#10 From my reading, they found evidence that the skull of the girl had been broken open. Maybe not definitive, but highly suggestive. Elsewhere, Captain John Smith (of Pocahontas fame) recorded that some of the settlers dug up the remains of a ‘savage’ who had been killed and ate them, and a case of a man who was executed for murdering his wife, ‘powdering’ her remains and eating the powder, with some rather tasteless joke about whether she would have been better roasted or whatever. Smith has been regarded by some historians as an unreliable witness given to exaggeration and story-telling, but as more evidence is uncovered at the Jamestown site, he appears to gain in credibility. But I need to be careful – I am something of a Pocahontas fan, the idea of a child enthusiastic to reach across a cultural gulf appealing to my imagination, and having the will to believe is dangerous.


  11. The find context offers additional evidence in the Jamestown case. The girl’s bones were in a kitchen midden. And any human bones with cut marks on them in an Early Modern Christian context are very highly suggestive of cannibalism. Mind you, I don’t think the Jamestowners killed the kid. She almost certainly died from malnutrition and/or disease. Survival cannibalism is in my opinion ethically unproblematic. It’s the aesthetics that bother me. (-;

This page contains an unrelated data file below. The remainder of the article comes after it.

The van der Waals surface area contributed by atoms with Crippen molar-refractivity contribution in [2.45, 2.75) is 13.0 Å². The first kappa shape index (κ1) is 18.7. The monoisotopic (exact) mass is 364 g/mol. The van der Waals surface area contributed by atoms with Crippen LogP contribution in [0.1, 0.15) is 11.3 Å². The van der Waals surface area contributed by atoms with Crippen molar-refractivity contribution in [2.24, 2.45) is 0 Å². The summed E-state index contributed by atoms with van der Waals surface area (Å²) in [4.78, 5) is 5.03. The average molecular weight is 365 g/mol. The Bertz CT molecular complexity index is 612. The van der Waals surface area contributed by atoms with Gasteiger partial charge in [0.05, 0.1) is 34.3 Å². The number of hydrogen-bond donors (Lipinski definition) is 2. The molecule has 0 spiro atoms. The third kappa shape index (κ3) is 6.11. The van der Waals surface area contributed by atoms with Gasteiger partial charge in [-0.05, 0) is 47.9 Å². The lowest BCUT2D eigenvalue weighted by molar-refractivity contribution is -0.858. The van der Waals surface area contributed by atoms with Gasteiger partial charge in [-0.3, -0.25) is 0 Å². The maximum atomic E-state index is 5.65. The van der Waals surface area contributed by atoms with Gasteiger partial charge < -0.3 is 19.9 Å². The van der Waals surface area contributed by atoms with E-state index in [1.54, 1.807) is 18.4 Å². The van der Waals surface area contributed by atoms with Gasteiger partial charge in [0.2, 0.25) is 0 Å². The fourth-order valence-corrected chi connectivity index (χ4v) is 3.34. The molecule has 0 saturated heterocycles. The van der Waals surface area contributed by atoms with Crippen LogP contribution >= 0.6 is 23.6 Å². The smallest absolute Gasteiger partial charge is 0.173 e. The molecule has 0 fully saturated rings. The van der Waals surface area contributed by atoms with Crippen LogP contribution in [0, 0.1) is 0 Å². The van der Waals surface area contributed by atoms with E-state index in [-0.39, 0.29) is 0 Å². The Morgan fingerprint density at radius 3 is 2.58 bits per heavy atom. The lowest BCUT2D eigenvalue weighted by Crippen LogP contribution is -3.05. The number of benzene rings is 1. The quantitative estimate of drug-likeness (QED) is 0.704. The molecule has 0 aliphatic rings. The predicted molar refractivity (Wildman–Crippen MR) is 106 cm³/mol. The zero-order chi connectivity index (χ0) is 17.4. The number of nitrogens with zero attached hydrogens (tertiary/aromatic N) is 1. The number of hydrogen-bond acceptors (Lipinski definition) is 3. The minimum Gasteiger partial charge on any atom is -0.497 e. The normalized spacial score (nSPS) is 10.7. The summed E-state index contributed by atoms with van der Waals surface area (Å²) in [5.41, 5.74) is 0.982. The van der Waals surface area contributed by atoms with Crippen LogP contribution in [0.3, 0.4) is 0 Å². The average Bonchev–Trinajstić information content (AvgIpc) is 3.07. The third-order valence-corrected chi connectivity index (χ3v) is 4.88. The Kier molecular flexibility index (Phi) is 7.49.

12. Yes.

    They have sort of made the aesthetics even worse for me by producing a reconstruction of the girl’s face, which is irrational of me, but then I suspect that was the reaction they were hoping for. I simply can’t conceive of digging up a corpse and cracking open the skull to eat the brain, having eaten whatever bits I could from the outside of the head – but then, I’ve never been facing certain death by starvation, or violence if I creep out of the stockade to try to dig up a few roots.

    Birger, I realise your reference to horticulture with a deep time history in Oceania was no doubt more to PNG garden plots, but it reminded me of the Australian practices – not horticulture as such. I’m not sure what to call it. I know the term ‘firestick farming’ – maybe that’s it.


  13. I heard Björk Guðmundsdóttir once performed a bodily function in a place not normally reserved for the purpose, but my understanding was that was an act of protest about something. She wasn’t actually trying to kill anyone. Perhaps she was just lagom nödig, I don’t know.


  14. Heh. If you get sick of Qu’Appelle Valley, this one should quite well as an alarm, too.